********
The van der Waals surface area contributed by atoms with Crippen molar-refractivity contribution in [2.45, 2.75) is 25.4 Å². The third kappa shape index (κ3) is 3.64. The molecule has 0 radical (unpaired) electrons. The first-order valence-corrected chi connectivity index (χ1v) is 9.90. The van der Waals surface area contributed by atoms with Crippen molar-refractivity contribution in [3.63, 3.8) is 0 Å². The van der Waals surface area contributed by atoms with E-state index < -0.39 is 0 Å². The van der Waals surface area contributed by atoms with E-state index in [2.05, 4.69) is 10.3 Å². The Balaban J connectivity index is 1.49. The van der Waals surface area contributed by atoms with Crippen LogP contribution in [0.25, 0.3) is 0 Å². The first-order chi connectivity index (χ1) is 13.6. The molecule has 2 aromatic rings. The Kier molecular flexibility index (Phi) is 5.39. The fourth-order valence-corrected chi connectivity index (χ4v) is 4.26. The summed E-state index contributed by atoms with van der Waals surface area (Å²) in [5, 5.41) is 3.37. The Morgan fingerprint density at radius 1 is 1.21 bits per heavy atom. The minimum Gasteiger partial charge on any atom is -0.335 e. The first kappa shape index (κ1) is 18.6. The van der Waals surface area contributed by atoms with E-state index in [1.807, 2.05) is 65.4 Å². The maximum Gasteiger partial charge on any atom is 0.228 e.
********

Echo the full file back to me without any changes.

The van der Waals surface area contributed by atoms with Crippen molar-refractivity contribution in [2.45, 2.75) is 25.4 Å². The third kappa shape index (κ3) is 3.64. The molecule has 0 radical (unpaired) electrons. The first-order valence-corrected chi connectivity index (χ1v) is 9.90. The van der Waals surface area contributed by atoms with Crippen molar-refractivity contribution in [3.63, 3.8) is 0 Å². The van der Waals surface area contributed by atoms with E-state index < -0.39 is 0 Å². The van der Waals surface area contributed by atoms with E-state index in [2.05, 4.69) is 10.3 Å². The Balaban J connectivity index is 1.49. The van der Waals surface area contributed by atoms with Crippen LogP contribution in [0.25, 0.3) is 0 Å². The first-order chi connectivity index (χ1) is 13.6. The molecule has 2 aromatic rings. The Kier molecular flexibility index (Phi) is 5.39. The fourth-order valence-corrected chi connectivity index (χ4v) is 4.26. The summed E-state index contributed by atoms with van der Waals surface area (Å²) in [5, 5.41) is 3.37. The Morgan fingerprint density at radius 1 is 1.21 bits per heavy atom. The minimum Gasteiger partial charge on any atom is -0.335 e. The first kappa shape index (κ1) is 18.6. The van der Waals surface area contributed by atoms with E-state index in [1.807, 2.05) is 65.4 Å². The maximum Gasteiger partial charge on any atom is 0.228 e.